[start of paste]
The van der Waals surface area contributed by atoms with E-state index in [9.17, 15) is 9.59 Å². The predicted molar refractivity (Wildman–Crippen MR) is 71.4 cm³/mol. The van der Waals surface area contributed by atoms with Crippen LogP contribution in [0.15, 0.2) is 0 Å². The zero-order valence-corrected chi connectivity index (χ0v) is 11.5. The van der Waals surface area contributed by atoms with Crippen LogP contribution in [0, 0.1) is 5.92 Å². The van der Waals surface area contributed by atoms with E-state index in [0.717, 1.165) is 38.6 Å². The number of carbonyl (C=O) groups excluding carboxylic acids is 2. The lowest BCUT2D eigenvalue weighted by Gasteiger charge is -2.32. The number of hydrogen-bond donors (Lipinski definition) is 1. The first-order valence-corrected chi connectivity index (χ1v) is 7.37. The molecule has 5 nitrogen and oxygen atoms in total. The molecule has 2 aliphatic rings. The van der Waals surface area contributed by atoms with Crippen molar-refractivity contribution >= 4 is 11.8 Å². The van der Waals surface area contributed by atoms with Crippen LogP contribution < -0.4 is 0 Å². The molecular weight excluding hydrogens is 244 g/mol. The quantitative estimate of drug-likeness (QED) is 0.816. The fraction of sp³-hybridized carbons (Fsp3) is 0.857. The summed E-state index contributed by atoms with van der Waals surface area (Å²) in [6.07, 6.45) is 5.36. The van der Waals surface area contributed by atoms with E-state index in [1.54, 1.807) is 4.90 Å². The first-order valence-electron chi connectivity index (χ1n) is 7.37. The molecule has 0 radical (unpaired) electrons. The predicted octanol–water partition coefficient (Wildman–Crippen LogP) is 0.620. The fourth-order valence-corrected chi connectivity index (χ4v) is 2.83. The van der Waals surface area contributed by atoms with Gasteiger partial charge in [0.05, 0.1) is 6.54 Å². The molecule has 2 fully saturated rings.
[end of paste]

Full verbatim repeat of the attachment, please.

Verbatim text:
The van der Waals surface area contributed by atoms with E-state index in [9.17, 15) is 9.59 Å². The predicted molar refractivity (Wildman–Crippen MR) is 71.4 cm³/mol. The van der Waals surface area contributed by atoms with Crippen LogP contribution in [0.15, 0.2) is 0 Å². The zero-order valence-corrected chi connectivity index (χ0v) is 11.5. The van der Waals surface area contributed by atoms with Crippen LogP contribution in [0, 0.1) is 5.92 Å². The van der Waals surface area contributed by atoms with E-state index in [0.717, 1.165) is 38.6 Å². The number of carbonyl (C=O) groups excluding carboxylic acids is 2. The lowest BCUT2D eigenvalue weighted by Gasteiger charge is -2.32. The number of hydrogen-bond donors (Lipinski definition) is 1. The first-order valence-corrected chi connectivity index (χ1v) is 7.37. The molecule has 5 nitrogen and oxygen atoms in total. The molecule has 2 aliphatic rings. The van der Waals surface area contributed by atoms with Crippen molar-refractivity contribution >= 4 is 11.8 Å². The van der Waals surface area contributed by atoms with Crippen LogP contribution < -0.4 is 0 Å². The molecular weight excluding hydrogens is 244 g/mol. The quantitative estimate of drug-likeness (QED) is 0.816. The fraction of sp³-hybridized carbons (Fsp3) is 0.857. The summed E-state index contributed by atoms with van der Waals surface area (Å²) in [6.07, 6.45) is 5.36. The van der Waals surface area contributed by atoms with E-state index in [1.54, 1.807) is 4.90 Å². The first-order valence-electron chi connectivity index (χ1n) is 7.37. The molecule has 0 radical (unpaired) electrons. The predicted octanol–water partition coefficient (Wildman–Crippen LogP) is 0.620. The fourth-order valence-corrected chi connectivity index (χ4v) is 2.83. The van der Waals surface area contributed by atoms with Gasteiger partial charge in [0.05, 0.1) is 6.54 Å². The molecule has 2 fully saturated rings.